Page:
Regarding the effectiveness and efficiency of the Ukrainian prison and probation policy, as shown above, a comparative analysis of penitentiary criminality, trends in prison and probation population, prison system funding and staffing over the past 10 years leads to the conclusion that Ukrainian prison and probation policy is a failure since the 2016 prison and probation reform.

For example, for the period 2009 – 2019 the number of crimes in prisons increased almost 4 times against the background of increasing funding for the penitentiary system by 3,5 times, reducing the number of prisoners by 3 times and increasing the number of staff by 1,2 times.

Some questions also arise concerning mortality and suicide rates in prisons, which, despite more than a significant improvement in funding, continue to rise, which in turn serves as further evidence of unsatisfactory performance and effectiveness of the Ukrainian prison and probation policy.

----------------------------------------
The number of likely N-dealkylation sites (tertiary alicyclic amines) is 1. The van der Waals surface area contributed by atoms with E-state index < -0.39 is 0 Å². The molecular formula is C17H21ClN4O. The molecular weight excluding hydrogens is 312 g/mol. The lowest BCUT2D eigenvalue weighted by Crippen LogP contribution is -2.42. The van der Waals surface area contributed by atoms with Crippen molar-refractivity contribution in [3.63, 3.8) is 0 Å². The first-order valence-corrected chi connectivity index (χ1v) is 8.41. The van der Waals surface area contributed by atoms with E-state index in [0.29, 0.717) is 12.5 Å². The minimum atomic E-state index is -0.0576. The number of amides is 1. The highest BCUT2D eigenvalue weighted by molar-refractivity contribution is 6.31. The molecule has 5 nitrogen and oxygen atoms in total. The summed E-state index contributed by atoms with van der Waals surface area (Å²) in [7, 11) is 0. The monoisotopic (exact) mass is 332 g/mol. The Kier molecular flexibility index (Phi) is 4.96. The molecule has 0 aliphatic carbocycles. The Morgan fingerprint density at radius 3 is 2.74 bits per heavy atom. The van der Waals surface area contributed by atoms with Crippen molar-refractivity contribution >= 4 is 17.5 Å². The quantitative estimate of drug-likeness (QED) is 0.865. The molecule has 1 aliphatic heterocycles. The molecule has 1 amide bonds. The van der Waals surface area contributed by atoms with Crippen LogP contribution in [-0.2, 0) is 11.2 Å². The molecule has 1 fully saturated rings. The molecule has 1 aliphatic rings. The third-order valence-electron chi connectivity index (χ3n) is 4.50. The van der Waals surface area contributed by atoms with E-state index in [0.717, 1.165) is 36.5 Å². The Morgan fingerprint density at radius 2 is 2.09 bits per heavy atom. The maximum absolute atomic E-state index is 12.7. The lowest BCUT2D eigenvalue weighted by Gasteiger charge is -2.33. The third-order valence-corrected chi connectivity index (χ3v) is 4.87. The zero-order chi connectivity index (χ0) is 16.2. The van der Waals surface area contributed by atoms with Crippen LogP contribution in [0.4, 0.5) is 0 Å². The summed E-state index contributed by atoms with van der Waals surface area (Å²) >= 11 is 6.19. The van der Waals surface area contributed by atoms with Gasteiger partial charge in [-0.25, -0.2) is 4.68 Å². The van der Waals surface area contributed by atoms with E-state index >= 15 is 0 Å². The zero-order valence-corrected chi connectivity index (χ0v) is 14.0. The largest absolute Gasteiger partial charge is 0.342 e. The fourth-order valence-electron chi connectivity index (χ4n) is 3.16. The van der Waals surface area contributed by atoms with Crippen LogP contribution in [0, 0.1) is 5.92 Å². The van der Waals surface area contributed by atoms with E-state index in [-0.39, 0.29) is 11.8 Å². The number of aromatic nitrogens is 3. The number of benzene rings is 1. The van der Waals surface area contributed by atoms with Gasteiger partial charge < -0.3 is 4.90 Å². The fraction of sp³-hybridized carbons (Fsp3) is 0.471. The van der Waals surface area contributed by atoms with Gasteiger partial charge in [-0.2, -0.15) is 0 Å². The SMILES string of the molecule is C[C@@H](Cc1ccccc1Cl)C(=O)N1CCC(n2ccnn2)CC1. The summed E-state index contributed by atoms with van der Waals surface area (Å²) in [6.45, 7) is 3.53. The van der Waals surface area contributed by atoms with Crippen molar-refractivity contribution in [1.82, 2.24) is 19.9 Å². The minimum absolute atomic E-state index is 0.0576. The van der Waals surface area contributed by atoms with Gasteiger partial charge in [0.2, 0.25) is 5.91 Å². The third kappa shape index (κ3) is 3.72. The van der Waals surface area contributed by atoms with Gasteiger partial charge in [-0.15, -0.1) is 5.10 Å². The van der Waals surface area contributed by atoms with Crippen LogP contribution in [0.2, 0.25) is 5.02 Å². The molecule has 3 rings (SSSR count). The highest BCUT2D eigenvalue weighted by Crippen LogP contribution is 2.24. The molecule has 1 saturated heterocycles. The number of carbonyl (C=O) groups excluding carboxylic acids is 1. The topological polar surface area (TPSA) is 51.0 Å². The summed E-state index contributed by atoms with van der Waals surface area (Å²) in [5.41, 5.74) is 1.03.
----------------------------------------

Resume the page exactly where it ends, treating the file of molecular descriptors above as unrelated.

Given the above, it can be argued that such a phenomenon as “prison and probation policy” in Ukraine is absent. Yes, we have appropriate management structures, a large staff, an appropriate number of prisoners, convicts and probation clients, as well as a huge budget. However, there is no “policy” based on clear criteria, transparency and statistics, and most importantly, on the assessment of such criteria and corresponding clear assessments.

The research is published in European Political and Law Discourse

The research is published in European Political and Law Discourse